Adding private equity co-investments to a diversified portfolio has become increasingly prevalent as more investors see the attraction of reduced fees (relative to a traditional private equity fund) and potential for alpha generation.
If a co-investor has the ability to be flexible on deal size, sector, and geography, along with the ability to limit how much is invested in any given deal, they can build a balanced and well-diversified portfolio. An experienced and disciplined approach to investment selectivity can further increase the potential to outperform.
However, the question is sometimes posed as to whether there is risk that a General Partner (“GP”) may offer “inferior” opportunities to co-investors, and retain as much equity as possible in its “best” deals. This is referred to as “adverse selection”, the risk that a GP offers a co-investment (therefore reducing its own equity exposure) in deals it considers below average, while electing to hold a larger investment amount of the deals it considers to be superior. A deal may be considered inferior due to various factors, but from our perspective inferior refers to deals with a lower return expectation relative to the amount of risk being taken.
In our experience, there are several reasons to believe that a GP would not select inferior deals for co-investment:
For co-investors who are still concerned about adverse selection, we believe it is possible to further mitigate this risk through high-quality co-investment deal flow and ensuring strong alignment with the lead equity sponsor. A lower quality or inexperienced GP not focused on longer-term performance and reputation could, in theory, use a co-investor as a mechanism to selectively reduce risk exposure. As such, we believe that a co-investor with reputable, high-quality GP commitments that ultimately serve as an important source of co-investment deal flow is critically important.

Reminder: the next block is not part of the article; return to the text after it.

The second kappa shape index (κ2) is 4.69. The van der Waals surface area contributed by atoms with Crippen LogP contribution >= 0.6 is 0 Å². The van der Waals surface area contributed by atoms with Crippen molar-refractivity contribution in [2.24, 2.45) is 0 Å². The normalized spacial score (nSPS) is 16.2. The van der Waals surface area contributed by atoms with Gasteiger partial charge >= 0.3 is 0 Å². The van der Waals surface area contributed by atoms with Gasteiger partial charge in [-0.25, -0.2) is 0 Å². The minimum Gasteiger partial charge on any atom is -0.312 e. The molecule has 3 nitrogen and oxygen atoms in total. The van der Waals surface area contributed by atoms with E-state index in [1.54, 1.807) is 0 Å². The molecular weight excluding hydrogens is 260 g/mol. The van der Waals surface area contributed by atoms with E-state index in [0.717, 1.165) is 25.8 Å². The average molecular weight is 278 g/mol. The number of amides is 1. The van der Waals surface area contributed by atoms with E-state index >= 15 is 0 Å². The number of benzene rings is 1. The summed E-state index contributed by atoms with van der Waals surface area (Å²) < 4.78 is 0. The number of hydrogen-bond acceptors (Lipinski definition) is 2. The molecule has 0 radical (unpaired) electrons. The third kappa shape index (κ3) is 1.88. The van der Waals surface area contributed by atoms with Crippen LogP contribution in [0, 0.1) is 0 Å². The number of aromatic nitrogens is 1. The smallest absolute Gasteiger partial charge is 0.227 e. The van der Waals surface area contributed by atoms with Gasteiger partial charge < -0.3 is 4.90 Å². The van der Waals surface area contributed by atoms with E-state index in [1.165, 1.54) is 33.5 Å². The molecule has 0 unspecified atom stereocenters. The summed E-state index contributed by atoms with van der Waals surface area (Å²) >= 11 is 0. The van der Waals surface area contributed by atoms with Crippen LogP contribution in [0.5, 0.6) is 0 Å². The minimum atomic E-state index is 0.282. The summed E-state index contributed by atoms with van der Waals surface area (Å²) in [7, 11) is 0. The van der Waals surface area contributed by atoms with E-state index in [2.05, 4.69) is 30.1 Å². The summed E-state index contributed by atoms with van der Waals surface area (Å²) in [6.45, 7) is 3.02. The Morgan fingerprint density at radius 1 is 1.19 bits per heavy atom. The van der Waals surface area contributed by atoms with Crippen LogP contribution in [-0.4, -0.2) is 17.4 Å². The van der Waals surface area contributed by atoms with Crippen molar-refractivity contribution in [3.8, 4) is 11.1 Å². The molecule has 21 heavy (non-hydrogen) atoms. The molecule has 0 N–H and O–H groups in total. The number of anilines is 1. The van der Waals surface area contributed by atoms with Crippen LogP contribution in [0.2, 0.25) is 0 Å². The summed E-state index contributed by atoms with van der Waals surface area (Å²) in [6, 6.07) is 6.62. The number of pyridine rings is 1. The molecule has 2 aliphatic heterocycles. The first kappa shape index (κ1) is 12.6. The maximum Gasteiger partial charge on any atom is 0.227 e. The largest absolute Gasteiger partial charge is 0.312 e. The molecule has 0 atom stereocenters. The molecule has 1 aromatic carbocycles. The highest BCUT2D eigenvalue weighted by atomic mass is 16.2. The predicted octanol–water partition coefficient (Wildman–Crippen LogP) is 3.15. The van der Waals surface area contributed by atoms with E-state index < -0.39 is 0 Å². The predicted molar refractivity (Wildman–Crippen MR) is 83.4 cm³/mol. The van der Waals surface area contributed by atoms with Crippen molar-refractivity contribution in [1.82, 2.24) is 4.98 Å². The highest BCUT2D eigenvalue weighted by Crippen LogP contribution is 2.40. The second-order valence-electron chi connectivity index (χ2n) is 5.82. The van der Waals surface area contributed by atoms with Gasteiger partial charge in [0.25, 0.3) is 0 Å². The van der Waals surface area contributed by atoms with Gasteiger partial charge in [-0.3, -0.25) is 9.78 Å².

In addition to high-quality deal flow, it is important to understand the alignment with the GP. Among the key considerations when performing due diligence on an investment, a co-investor should consider the GP’s experience and track record of
In all cases, the quality and motivation of the lead GP, along with deal alignment for co-investors, is very important to consider.
Finally, with regards to adverse selection, our internal analysis also supports the view that there is no fundamental adverse selection bias in the co-investment deals that Adams Street has been offered historically. This analysis compares the performance of the co-investments offered to Adams Street to the performance of the underlying GP fund which also committed to the investment (where Adams Street is an investor in the GP’s fund).
The broad investment mandate for a co-investment fund often provides flexibility on company size, sector and geography, allowing the manager to construct a portfolio based on where it sees the most attractive investment opportunities
Co-investment managers may take different approaches to investing in co-investments offered by a GP. In our experience, co-investments typically do not have any management fee or carry, at least in cases where the co-investor is also an LP in the GP’s fund. Therefore, one approach taken by co-investment managers may be to invest in all (or the vast majority) of the opportunities offered, to take advantage of these favorable economics. Alternatively, co-investors may attempt to generate alpha by performing their own due diligence and applying specific selection criteria on those opportunities, in effect seeking to outperform the broader pool of co-investments offered to them.